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Opinion: Space, the final Squamish frontier

'While on sabbatical from her teaching post at Paradise Valley Community College in Phoenix, A.Z., astronomy professor Lori Prause said she has a mission to present the miracle of the skies wherever she goes.' 
Astronomy professor Lori Prause during a recent talk in Squamish.

Astronomy professor Lori Prause describes Squamish as a picture postcard. 

However, it wasn’t just the mountains and trails that attracted Prause, who has a bachelor of science degree from Arizona State University’s School of Earth and Space Exploration and a master’s degree from Swinburne University of Science and Technology. 

While on sabbatical from her teaching post at Paradise Valley Community College in Phoenix, A.Z., she said she has a mission to present the miracle of the skies wherever she goes. 

“When I learn something, I like to share it,” she said.

Prause discovered astronomy later in life. 

“After having six children, I knew I needed something to sharpen my brain,” she said.  

After attending a talk on astronomy, she came home bubbling with excitement and the desire to reach for the stars. 

At her recent presentation at the Squamish Library, Prause traced the history of the telescope from the 1608 patent by Netherland eyeglass maker Hans Lippershey, to Galileo Galilei—who improved the design and sketched the stars—to Johannes Kepler, who replaced the concave lens to a convex one to create a higher level of magnification. She traced it further through history from Isaac Newton, who proposed the use of reflecting mirrors, to the Hubble Space Telescope launch in 1990, which sent captivating images of Earth’s constellations, and finally to the present James Webb Space Telescope (JWST) that is using hexagonal mirrors and infrared light to capture awesome images of outer space.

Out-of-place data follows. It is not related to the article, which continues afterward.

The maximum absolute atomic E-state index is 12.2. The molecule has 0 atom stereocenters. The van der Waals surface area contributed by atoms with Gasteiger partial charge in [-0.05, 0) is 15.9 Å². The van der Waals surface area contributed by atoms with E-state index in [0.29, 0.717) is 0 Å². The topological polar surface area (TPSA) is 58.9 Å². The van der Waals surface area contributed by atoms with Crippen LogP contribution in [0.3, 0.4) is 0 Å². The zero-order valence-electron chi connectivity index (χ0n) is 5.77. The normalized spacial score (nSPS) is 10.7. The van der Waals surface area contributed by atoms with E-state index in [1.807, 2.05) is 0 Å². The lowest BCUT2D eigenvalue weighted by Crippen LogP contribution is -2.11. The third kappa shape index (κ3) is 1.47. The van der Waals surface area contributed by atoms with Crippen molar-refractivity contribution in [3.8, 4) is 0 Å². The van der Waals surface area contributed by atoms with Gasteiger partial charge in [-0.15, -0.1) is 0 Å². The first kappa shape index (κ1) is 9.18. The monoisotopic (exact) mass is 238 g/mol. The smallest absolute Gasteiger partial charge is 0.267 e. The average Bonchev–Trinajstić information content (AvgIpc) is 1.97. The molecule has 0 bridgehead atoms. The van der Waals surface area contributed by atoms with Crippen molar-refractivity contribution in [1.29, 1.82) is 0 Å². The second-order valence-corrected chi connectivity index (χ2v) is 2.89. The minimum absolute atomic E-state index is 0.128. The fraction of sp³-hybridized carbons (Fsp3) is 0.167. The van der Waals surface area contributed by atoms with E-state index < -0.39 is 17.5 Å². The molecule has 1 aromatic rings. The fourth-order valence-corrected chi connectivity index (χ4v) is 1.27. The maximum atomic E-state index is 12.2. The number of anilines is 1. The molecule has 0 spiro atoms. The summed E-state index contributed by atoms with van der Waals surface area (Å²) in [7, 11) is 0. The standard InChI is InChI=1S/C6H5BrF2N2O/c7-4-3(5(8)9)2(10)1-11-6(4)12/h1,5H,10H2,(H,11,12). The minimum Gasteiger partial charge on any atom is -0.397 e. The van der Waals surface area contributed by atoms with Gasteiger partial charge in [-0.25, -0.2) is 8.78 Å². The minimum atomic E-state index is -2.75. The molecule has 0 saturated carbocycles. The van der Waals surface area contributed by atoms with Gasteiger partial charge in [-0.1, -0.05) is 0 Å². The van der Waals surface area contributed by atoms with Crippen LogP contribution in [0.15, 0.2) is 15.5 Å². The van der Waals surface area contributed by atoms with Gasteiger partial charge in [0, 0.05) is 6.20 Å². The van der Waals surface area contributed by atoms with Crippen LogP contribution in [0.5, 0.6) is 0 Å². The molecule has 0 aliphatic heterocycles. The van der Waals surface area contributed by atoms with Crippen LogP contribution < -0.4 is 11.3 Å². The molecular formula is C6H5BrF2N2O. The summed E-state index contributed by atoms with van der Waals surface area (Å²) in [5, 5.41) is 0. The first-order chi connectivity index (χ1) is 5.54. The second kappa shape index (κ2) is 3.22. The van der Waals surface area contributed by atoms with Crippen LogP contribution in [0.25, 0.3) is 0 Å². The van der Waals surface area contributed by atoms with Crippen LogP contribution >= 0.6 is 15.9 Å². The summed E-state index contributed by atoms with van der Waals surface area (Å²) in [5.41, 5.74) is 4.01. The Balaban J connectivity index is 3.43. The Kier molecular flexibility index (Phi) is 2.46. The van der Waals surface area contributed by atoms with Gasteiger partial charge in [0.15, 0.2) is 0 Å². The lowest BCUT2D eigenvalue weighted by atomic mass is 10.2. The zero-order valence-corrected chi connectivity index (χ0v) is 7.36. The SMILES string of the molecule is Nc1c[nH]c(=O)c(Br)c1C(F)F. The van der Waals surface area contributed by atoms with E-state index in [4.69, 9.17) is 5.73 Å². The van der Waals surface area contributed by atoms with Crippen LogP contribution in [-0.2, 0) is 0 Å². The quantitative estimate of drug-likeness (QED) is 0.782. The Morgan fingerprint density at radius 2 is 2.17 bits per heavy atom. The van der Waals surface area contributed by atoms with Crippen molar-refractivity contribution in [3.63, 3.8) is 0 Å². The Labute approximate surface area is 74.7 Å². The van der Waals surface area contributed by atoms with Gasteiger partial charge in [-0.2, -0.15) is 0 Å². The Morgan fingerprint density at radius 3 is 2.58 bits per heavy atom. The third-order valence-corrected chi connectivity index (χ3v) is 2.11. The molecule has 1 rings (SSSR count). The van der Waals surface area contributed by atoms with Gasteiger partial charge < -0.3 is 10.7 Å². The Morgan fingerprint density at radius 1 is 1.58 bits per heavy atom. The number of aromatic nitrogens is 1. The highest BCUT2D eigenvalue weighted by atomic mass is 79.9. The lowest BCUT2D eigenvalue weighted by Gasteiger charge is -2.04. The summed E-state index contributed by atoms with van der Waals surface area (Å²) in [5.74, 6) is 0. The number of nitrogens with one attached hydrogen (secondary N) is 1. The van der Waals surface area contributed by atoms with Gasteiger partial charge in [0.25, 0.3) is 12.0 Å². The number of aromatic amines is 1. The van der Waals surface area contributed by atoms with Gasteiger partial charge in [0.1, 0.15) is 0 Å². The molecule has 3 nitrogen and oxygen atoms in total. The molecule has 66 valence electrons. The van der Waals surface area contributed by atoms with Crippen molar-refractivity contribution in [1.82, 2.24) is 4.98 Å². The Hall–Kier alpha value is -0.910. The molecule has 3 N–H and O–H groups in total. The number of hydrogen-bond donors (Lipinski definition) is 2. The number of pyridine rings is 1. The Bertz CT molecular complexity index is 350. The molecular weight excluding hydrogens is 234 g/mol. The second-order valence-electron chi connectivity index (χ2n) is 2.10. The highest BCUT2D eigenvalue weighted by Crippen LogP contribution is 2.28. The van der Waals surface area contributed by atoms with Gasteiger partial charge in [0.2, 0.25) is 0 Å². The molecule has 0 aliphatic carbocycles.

A short video was shown of how the JWST was miraculously unfurled in outer space from its folded origami-like form into the observatory and universal telescope it is today. 

The JWST is the National Aeronautics and Space Administration’s (NASA) infrared flagship observatory, an international collaboration between NASA, the European Space Agency and the Canadian Space Agency. 

Presently, due to its 300 clear nights per year, a mega-sized, multi-mirrored telescope is being built in Chile. 

Among the stars in the Squamish night skies this month, Prause pointed out that Jupiter and its four moons are visible, as well as Saturn’s rings and the Andromeda nebula.

Participants at her recent talk were also given the telescopic thrill of gazing at a luminous Squamish moon. 

These are exciting times in astronomy. We have just entered the spring equinox, which brings balance between night and sunnier days. 

 And, on April 8, the Earth will experience a celestial celebration as the moon slowly passes between the Earth and the sun in a solar eclipse, momentarily plunging earthen skies from shadowy darkness to brilliant light.  

Titled “Looking for Life in the Universe,” Prause’s next series of talks to be held at Brennan Park Recreation Centre on Fridays from April 5 to May 3, 2024, will surely expand your universe. (It’s free, but attendants should register online through

So, is there life on other planets?

“With 300 billion and counting galaxies in the universe, I think that’s a definite possibility,” Prause said.


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